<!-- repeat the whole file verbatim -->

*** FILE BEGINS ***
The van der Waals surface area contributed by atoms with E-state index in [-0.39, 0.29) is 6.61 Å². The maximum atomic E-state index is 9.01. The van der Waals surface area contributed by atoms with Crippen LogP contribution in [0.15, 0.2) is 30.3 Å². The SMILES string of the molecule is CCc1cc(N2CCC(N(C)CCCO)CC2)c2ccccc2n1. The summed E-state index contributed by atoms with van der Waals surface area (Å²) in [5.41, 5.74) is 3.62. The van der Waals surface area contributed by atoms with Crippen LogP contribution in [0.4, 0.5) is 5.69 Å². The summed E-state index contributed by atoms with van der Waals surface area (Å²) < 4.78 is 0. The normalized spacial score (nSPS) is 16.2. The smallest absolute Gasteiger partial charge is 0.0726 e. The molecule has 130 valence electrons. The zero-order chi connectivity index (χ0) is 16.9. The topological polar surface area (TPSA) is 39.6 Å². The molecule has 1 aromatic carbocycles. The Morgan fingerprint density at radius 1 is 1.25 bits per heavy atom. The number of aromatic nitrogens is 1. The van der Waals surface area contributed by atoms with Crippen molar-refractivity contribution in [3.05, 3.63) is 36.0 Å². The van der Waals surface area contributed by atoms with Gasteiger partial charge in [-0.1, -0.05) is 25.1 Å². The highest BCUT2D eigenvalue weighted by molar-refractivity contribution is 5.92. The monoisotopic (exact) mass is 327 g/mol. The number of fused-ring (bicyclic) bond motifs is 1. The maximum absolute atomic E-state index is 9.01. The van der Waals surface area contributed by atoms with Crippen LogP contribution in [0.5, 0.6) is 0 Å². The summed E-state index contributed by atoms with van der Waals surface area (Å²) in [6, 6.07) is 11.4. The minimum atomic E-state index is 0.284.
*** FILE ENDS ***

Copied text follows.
The van der Waals surface area contributed by atoms with E-state index in [-0.39, 0.29) is 6.61 Å². The maximum atomic E-state index is 9.01. The van der Waals surface area contributed by atoms with Crippen LogP contribution in [0.15, 0.2) is 30.3 Å². The SMILES string of the molecule is CCc1cc(N2CCC(N(C)CCCO)CC2)c2ccccc2n1. The summed E-state index contributed by atoms with van der Waals surface area (Å²) in [5.41, 5.74) is 3.62. The van der Waals surface area contributed by atoms with Crippen LogP contribution in [0.4, 0.5) is 5.69 Å². The summed E-state index contributed by atoms with van der Waals surface area (Å²) < 4.78 is 0. The normalized spacial score (nSPS) is 16.2. The smallest absolute Gasteiger partial charge is 0.0726 e. The molecule has 130 valence electrons. The zero-order chi connectivity index (χ0) is 16.9. The topological polar surface area (TPSA) is 39.6 Å². The molecule has 1 aromatic carbocycles. The Morgan fingerprint density at radius 1 is 1.25 bits per heavy atom. The number of aromatic nitrogens is 1. The van der Waals surface area contributed by atoms with Crippen molar-refractivity contribution in [3.05, 3.63) is 36.0 Å². The van der Waals surface area contributed by atoms with Gasteiger partial charge in [-0.1, -0.05) is 25.1 Å². The highest BCUT2D eigenvalue weighted by molar-refractivity contribution is 5.92. The monoisotopic (exact) mass is 327 g/mol. The number of fused-ring (bicyclic) bond motifs is 1. The maximum absolute atomic E-state index is 9.01. The van der Waals surface area contributed by atoms with Crippen LogP contribution in [0.5, 0.6) is 0 Å². The summed E-state index contributed by atoms with van der Waals surface area (Å²) in [6, 6.07) is 11.4. The minimum atomic E-state index is 0.284.